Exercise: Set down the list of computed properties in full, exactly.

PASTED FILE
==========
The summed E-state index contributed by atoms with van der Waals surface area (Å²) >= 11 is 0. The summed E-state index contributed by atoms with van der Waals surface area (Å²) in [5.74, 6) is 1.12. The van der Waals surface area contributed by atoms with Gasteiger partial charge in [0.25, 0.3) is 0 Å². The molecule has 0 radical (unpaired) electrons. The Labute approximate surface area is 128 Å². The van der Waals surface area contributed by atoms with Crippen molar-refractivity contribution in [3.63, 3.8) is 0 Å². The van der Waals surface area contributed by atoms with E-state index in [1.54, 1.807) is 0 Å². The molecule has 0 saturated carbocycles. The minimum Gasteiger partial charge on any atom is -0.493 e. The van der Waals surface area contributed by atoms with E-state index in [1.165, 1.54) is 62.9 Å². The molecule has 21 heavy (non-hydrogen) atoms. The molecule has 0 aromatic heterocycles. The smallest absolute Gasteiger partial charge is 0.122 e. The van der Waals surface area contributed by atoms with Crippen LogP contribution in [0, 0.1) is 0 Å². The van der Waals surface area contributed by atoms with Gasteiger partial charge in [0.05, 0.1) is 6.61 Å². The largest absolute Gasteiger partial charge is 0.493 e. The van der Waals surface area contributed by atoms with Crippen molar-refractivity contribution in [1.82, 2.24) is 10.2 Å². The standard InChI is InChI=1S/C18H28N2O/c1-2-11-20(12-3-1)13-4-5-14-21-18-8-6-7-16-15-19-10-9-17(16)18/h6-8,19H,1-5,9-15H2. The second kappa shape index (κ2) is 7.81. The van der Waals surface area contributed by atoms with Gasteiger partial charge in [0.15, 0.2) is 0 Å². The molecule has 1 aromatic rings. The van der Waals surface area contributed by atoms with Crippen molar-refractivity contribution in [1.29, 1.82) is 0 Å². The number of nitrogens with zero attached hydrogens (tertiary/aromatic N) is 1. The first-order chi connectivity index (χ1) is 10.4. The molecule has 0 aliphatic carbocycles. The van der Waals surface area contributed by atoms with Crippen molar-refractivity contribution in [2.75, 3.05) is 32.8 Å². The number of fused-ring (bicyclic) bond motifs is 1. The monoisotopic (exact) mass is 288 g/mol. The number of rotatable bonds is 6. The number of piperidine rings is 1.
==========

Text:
The summed E-state index contributed by atoms with van der Waals surface area (Å²) >= 11 is 0. The summed E-state index contributed by atoms with van der Waals surface area (Å²) in [5.74, 6) is 1.12. The van der Waals surface area contributed by atoms with Gasteiger partial charge in [0.25, 0.3) is 0 Å². The molecule has 0 radical (unpaired) electrons. The Labute approximate surface area is 128 Å². The van der Waals surface area contributed by atoms with Crippen molar-refractivity contribution in [3.63, 3.8) is 0 Å². The van der Waals surface area contributed by atoms with E-state index in [1.54, 1.807) is 0 Å². The molecule has 0 saturated carbocycles. The minimum Gasteiger partial charge on any atom is -0.493 e. The van der Waals surface area contributed by atoms with E-state index in [1.165, 1.54) is 62.9 Å². The molecule has 21 heavy (non-hydrogen) atoms. The molecule has 0 aromatic heterocycles. The smallest absolute Gasteiger partial charge is 0.122 e. The van der Waals surface area contributed by atoms with Crippen LogP contribution in [0, 0.1) is 0 Å². The van der Waals surface area contributed by atoms with Gasteiger partial charge in [0.05, 0.1) is 6.61 Å². The largest absolute Gasteiger partial charge is 0.493 e. The van der Waals surface area contributed by atoms with Crippen molar-refractivity contribution in [1.82, 2.24) is 10.2 Å². The standard InChI is InChI=1S/C18H28N2O/c1-2-11-20(12-3-1)13-4-5-14-21-18-8-6-7-16-15-19-10-9-17(16)18/h6-8,19H,1-5,9-15H2. The second kappa shape index (κ2) is 7.81. The van der Waals surface area contributed by atoms with Gasteiger partial charge in [0.15, 0.2) is 0 Å². The molecule has 1 aromatic rings. The van der Waals surface area contributed by atoms with Crippen molar-refractivity contribution in [1.29, 1.82) is 0 Å². The number of nitrogens with zero attached hydrogens (tertiary/aromatic N) is 1. The first-order chi connectivity index (χ1) is 10.4. The molecule has 0 aliphatic carbocycles. The van der Waals surface area contributed by atoms with Crippen molar-refractivity contribution in [2.75, 3.05) is 32.8 Å². The number of fused-ring (bicyclic) bond motifs is 1. The monoisotopic (exact) mass is 288 g/mol. The number of rotatable bonds is 6. The number of piperidine rings is 1.